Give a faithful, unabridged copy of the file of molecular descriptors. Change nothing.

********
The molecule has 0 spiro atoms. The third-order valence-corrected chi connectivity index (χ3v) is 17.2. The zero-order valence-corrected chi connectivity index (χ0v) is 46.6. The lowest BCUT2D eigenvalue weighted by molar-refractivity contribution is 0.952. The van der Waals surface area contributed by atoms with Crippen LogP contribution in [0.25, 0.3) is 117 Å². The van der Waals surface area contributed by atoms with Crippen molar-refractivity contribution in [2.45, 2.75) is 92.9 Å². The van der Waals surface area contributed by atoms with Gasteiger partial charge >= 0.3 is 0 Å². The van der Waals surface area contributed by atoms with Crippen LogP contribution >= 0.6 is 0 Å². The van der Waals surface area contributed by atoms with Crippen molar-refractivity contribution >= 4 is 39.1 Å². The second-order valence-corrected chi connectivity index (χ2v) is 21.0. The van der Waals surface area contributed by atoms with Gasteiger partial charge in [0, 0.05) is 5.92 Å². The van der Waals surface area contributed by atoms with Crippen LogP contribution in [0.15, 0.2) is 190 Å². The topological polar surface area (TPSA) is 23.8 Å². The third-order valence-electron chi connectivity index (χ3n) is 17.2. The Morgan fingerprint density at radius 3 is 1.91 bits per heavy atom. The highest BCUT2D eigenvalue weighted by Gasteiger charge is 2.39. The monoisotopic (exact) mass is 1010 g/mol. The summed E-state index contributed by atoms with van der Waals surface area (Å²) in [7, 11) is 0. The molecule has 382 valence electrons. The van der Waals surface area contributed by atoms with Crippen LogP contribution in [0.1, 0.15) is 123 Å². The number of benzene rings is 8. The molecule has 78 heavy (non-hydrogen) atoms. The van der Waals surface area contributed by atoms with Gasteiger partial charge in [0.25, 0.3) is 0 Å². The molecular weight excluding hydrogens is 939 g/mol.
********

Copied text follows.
The molecule has 0 spiro atoms. The third-order valence-corrected chi connectivity index (χ3v) is 17.2. The zero-order valence-corrected chi connectivity index (χ0v) is 46.6. The lowest BCUT2D eigenvalue weighted by molar-refractivity contribution is 0.952. The van der Waals surface area contributed by atoms with Crippen LogP contribution in [0.25, 0.3) is 117 Å². The van der Waals surface area contributed by atoms with Crippen molar-refractivity contribution in [2.45, 2.75) is 92.9 Å². The van der Waals surface area contributed by atoms with Gasteiger partial charge >= 0.3 is 0 Å². The van der Waals surface area contributed by atoms with Crippen LogP contribution >= 0.6 is 0 Å². The van der Waals surface area contributed by atoms with Crippen molar-refractivity contribution >= 4 is 39.1 Å². The second-order valence-corrected chi connectivity index (χ2v) is 21.0. The van der Waals surface area contributed by atoms with Gasteiger partial charge in [0, 0.05) is 5.92 Å². The van der Waals surface area contributed by atoms with Crippen LogP contribution in [0.15, 0.2) is 190 Å². The topological polar surface area (TPSA) is 23.8 Å². The third-order valence-electron chi connectivity index (χ3n) is 17.2. The Morgan fingerprint density at radius 3 is 1.91 bits per heavy atom. The highest BCUT2D eigenvalue weighted by Gasteiger charge is 2.39. The monoisotopic (exact) mass is 1010 g/mol. The summed E-state index contributed by atoms with van der Waals surface area (Å²) in [7, 11) is 0. The molecule has 382 valence electrons. The van der Waals surface area contributed by atoms with Crippen LogP contribution in [0.1, 0.15) is 123 Å². The number of benzene rings is 8. The molecule has 78 heavy (non-hydrogen) atoms. The van der Waals surface area contributed by atoms with Gasteiger partial charge in [0.25, 0.3) is 0 Å². The molecular weight excluding hydrogens is 939 g/mol.